4. US online poker operators would need to pay a ostentatious rake licensing fee on monthly customer deposits, “possibly as high as 20 percent.” Revenue to be split between feds, state that the poker player lives in, and the state the company operates from.

5. Spoiler! Bill wants “beef up enforcement” of UIGEA by requiring Financial Crimes Enforcement Network to submit a blacklist of “unlicensed Internet gaming enterprises” to the US Secretary of the Treasury.  Wasn’t this supposed to be an anti-UIGEA bill?

6. All current sites accepting bets from US resident better stop doing it upon bill passage if they ever “wished to participate in a legal US market.”

7.  In the draft version Gambling Compliance saw, the first US online poker operators could not get their licenses for at least 15 months.  After the 15 month period, there would be a 2 yr period where the US Department of Commerce could decide if they even wanted to open up the market to include those beyond established US gaming entities.

8. Collegiate scholarly types think there is some *serious* preferential treatment in this draft given to the largest state agencies such as Nevada and New Jersey, giving them automatic qualification and a jump on prospectives.

9. Tribals are pretty unhappy with the language of the draft, touting an analysis around around DC which states the bill is “rigged to ensure that Nevada immediately becomes the licensing hub, and that tribal gaming authorities will never be able to qualify.”

10. Clarification is given that both online betting for horse races, and intrastate internet sales of lottery tickets do not violate the 1961 Wire Act.

Keep in mind this bill is a rapidly “moving target”, peeps.  The lame duck session is set to continue at least through the end of next week; final draft of the Reid bill seems unlikely until the end of Congressional session.

In the words of John Pappas, Executive Director of the PPA, “Anyone who says he knows what the bill will be doesn’t know anything.”

Opposition to Possible UIGEA Repeal Mounts

by , | 1:19 pm

So as we thought might-could happen (April, June), Harry Reid (D-NV) is pushing repeal of the UIGEA a way to shore up America’s net bottom-line. I get the feeling the re-empowered Senate Majority Leader was hoping this poker-only proposal could be a last-minute slip-in, a la the UIGEA. But that possibility now seems moot, with the issue officially on the DC radar.

The opposition is rallying the troops to squash any dreams of a poker-industry Christmas present. Check out the letter below, sent to Reid and Republican Majority Leader Mitch McConnell (R-KY) by Reps. Spencer Bachus (R-AL), Dave Camp (R-MI), and Lamar Smith (R-TX), the ranking members in the powerful Financial Services, Ways & Means, and Judicial Committees, respectively.

The CC list includes influential Republican online gambling haters Kyl, Boehner, Cantor, and Pence — so you can see how it’s essentially a call to arms to the Republican party to sink this ship before it leaves port … or should we say port security?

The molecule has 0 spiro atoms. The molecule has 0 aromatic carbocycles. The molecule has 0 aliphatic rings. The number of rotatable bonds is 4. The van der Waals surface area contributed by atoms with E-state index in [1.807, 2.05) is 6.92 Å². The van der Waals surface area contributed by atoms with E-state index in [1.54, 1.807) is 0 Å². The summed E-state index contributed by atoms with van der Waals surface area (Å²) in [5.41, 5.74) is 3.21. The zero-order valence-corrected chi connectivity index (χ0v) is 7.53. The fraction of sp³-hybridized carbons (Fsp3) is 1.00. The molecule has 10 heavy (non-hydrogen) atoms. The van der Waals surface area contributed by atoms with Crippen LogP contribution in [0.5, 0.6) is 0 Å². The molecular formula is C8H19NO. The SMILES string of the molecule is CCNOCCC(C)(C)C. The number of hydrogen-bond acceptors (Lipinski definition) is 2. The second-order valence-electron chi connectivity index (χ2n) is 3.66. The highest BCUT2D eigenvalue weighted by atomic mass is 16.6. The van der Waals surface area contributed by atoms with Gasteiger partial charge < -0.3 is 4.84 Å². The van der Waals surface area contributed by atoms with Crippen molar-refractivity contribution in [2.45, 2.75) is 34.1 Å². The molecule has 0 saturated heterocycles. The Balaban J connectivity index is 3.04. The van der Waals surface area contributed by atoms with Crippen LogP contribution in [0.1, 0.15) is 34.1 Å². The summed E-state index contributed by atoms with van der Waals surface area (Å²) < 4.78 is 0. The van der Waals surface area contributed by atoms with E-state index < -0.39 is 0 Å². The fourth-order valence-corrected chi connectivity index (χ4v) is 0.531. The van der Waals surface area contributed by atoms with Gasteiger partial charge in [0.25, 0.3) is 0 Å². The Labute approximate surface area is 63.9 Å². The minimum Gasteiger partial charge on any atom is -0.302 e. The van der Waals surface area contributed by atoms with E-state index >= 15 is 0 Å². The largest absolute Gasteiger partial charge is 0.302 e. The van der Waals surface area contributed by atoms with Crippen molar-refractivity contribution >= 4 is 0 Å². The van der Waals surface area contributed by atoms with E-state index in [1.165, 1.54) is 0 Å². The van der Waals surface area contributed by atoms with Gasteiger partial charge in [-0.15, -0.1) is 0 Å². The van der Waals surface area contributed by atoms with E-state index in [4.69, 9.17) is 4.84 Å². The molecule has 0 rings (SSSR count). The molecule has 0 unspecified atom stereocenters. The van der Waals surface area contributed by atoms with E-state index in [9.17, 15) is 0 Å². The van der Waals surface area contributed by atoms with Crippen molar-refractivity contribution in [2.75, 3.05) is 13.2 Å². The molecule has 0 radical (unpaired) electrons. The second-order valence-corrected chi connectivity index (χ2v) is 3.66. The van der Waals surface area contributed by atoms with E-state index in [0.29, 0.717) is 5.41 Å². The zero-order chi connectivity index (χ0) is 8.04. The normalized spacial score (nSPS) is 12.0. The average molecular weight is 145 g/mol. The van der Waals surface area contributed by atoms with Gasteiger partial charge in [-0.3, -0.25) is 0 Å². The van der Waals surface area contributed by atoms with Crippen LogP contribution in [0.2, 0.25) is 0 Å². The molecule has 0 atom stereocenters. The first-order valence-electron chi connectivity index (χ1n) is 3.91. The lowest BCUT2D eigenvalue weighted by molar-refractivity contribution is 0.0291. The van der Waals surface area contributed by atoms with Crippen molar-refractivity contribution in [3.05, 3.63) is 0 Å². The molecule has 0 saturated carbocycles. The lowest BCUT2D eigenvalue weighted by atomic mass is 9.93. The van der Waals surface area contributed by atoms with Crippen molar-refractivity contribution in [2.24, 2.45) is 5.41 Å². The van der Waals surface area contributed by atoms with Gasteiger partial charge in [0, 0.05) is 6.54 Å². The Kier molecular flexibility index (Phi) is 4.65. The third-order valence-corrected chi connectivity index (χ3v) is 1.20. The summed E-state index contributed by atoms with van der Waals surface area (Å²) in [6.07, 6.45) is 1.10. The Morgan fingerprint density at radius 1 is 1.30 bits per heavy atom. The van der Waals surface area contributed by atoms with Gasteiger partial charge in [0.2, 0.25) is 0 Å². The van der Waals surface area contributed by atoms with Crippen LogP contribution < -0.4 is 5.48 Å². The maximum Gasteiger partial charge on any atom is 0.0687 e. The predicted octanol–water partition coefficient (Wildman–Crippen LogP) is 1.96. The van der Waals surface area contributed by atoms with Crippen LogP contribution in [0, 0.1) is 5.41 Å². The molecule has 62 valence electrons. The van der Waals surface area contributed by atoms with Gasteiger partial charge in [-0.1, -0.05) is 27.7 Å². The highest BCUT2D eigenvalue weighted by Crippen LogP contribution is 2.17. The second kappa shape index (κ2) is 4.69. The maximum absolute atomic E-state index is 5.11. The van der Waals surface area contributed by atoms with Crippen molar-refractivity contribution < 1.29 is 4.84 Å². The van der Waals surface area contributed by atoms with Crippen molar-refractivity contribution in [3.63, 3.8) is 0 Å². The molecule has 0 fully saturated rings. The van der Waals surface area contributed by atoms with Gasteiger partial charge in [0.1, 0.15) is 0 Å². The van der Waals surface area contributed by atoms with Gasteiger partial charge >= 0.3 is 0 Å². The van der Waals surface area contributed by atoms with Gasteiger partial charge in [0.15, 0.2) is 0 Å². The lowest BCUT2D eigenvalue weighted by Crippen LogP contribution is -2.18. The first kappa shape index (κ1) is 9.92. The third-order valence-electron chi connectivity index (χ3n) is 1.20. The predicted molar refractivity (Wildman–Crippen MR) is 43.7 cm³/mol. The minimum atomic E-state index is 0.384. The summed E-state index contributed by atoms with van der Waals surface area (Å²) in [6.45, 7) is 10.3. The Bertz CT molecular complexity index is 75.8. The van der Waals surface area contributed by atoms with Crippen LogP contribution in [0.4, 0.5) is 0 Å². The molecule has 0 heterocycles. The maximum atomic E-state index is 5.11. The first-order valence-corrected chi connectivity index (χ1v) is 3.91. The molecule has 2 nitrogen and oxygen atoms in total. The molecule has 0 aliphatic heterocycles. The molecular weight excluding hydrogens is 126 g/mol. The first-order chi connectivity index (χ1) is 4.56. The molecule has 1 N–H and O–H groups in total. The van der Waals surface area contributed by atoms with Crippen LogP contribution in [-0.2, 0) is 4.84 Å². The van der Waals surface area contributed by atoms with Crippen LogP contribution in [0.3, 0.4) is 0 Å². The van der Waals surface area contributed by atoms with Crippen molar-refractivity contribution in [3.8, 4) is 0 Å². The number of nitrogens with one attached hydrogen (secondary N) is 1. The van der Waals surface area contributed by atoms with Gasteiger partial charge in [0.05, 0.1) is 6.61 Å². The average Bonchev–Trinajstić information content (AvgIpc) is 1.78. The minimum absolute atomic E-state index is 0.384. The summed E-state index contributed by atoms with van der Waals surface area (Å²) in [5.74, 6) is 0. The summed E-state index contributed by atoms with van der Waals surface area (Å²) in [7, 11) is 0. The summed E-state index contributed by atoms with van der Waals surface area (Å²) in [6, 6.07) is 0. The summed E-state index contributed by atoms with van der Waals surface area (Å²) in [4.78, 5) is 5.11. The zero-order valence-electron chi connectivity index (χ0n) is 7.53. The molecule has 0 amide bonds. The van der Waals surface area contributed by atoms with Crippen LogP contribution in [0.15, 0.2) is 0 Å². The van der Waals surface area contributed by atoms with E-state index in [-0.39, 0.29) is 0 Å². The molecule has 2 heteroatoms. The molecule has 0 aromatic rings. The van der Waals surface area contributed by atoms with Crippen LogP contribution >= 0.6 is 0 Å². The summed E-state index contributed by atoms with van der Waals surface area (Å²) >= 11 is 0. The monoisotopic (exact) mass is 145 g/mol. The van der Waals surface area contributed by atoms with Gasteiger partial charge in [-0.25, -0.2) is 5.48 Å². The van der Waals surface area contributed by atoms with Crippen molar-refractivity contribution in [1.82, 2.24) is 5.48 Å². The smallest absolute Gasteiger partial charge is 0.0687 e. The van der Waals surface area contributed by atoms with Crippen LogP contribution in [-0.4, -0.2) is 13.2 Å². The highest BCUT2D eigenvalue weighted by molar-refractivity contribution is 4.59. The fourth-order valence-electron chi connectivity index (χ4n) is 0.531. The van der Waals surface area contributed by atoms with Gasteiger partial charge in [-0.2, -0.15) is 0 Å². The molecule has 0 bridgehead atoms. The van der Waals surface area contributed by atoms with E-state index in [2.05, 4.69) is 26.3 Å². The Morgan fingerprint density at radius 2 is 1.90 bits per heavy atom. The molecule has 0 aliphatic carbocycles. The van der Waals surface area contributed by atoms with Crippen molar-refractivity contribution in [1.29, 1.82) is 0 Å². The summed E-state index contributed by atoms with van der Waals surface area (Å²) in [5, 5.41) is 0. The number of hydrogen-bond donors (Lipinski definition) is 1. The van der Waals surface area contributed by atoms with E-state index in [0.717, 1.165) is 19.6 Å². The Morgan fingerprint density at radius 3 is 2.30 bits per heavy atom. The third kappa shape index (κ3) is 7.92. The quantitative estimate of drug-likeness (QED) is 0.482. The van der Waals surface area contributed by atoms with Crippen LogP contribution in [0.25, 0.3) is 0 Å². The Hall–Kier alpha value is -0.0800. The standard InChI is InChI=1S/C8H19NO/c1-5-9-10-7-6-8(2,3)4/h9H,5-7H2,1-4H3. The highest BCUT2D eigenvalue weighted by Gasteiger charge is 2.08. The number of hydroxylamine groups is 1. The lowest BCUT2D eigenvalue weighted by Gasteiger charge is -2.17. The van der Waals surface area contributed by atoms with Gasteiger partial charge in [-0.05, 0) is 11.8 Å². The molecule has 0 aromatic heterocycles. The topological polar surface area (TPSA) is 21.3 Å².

Expect gloves to come off in congressional backrooms and in-boxes. The letter points out bipartisan opposition to HR 2267, even though it sailed through its 2010 committee vote with more bipartisan support. What it doesn’t point out — beyond the general issues of more tax revenue while protecting American liberty and supporting the will of the people — is how:

  • regulated online poker will create American jobs — 10s of thousands of them
  • Ron Paul has repeatedly supported efforts to repeal the UIGEA, a note to Tea Party voters who really wanna believe in sensible government, so they know this isn’t your usual government expansion
  • “Poker-only” is probably a safe compromise — that legal American businesses support and stands to have the most immediate positive impact with least possible likelihood of damage (since so many millions of Americans already play)

Camp-Smith Ltr to Reid and McConnell (1)

Senate GOP Vows Halt to All Lame Duck Action

UIGEA proponent Jon Kyl co-authors pledge

by , Dec 1, 2010 | 3:44 pm

This morning, Harry Reid received a letter in which the Senate Republicans have pledged to halt all action on lame duck legislative items until a deal is reached on tax cuts.  In this Nov 29 letter to Reid, signed by all 42 GOP Senators, Republican Whip Jon Kyl (R-AZ) and Republican Leader Mitch McConnell (R-KY) penned the following:

“… we write to inform you that we will not agree to invoke closure on the motion to proceed to any legislative item until the Senate has acted to fund the government and we have prevented the tax increase that is currently awaiting all American taxpayers. With little time left in this Congressional session, legislative scheduling should be focused on these critical priorities. While there are other items that might ultimately be worthy of the Senate’s attention, we cannot agree to prioritize any matters above the critical issues of funding the government and preventing a job-killing tax hike.”